The Olympic torch shone a light on the North’s dramatic north coast today on the second day of its journey around the region.
World Heritage site the Giant’s Causeway and Carrick-a-Rede rope bridge were among the highlights.
There were spectacular scenes as the flame was held at the Causeway World Heritage site’s hexagonal columns of rock, while it was hoisted aloft by Denis Broderick as he dangled high above the Atlantic on the rope bridge between two cliff faces.
The torch started its relay proper from Coleraine, Co Londonderry, and continued through villages and towns including Limavady to Londonderry city.
It crossed the River Bann in a boat. Seamus Reynolds carried the torch with an eight-man rowing team. He was picked because of his work in the community.
Security was tight in Derry, where an explosive was thrown at police in an attempted murder bid over the weekend. It will be UK City of Culture next year.
A bridge has been built between a disused army base on the shores of River Foyle in a predominantly unionist part of the city and the other, nationalist, side.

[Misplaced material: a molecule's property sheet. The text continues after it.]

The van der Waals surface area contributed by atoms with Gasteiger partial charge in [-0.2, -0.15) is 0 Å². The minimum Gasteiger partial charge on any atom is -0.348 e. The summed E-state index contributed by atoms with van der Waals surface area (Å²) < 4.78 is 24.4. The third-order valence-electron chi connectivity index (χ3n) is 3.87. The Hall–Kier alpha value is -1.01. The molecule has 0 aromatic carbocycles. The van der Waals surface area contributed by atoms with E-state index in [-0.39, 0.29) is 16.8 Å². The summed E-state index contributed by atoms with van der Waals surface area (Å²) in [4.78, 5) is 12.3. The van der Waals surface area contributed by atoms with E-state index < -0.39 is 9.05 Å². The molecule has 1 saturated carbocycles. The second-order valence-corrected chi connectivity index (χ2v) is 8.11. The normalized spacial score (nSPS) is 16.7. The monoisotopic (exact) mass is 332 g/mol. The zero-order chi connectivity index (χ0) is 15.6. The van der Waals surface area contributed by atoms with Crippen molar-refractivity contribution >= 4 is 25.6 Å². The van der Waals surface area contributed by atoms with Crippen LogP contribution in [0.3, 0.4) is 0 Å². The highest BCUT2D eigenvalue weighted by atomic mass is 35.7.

Isobel Coote, 58, from Ballygawley, who was nominated for being an inspirational mother and grandmother, employer, community organiser and friend, will carry the flame to the middle of the Peace Bridge, where she will hand it to Meabh Fisher, 13, from Derry.
Meabh was nominated for her bravery in fighting a permanent health condition. She was born prematurely and developed necrotising enterocolitis, resulting in her needing a resection of the bowel.
She suffered infantile spasms and the early expectations were that she would not be able to walk or talk, with poor vision. She also has moderate learning difficulties.
Despite this, she has attended mainstream school at Oakgrove integrated primary school in Derry where the torch will visit. This school and her parents have persisted and brought her successfully through tough formative years.
Mark Horton, 32, from Coleraine, carried the flame on to Downhill Beach with Mussenden Temple on the hill in the background. He was selected for his dedication to improving the local Ballinderry River.
He said: “This project has gone from strength to strength, bringing together people from all walks of life, of all ages and backgrounds, with one overall aim, which is to make our river a healthier place for wildlife and people to enjoy.”
Other torchbearers included Melanie Nocher, 23, based in Loughborough. She competed in the 2008 Beijing Olympic Games for Ireland and holds 18 swimming records at junior and senior levels in long-course and short-course events in the North.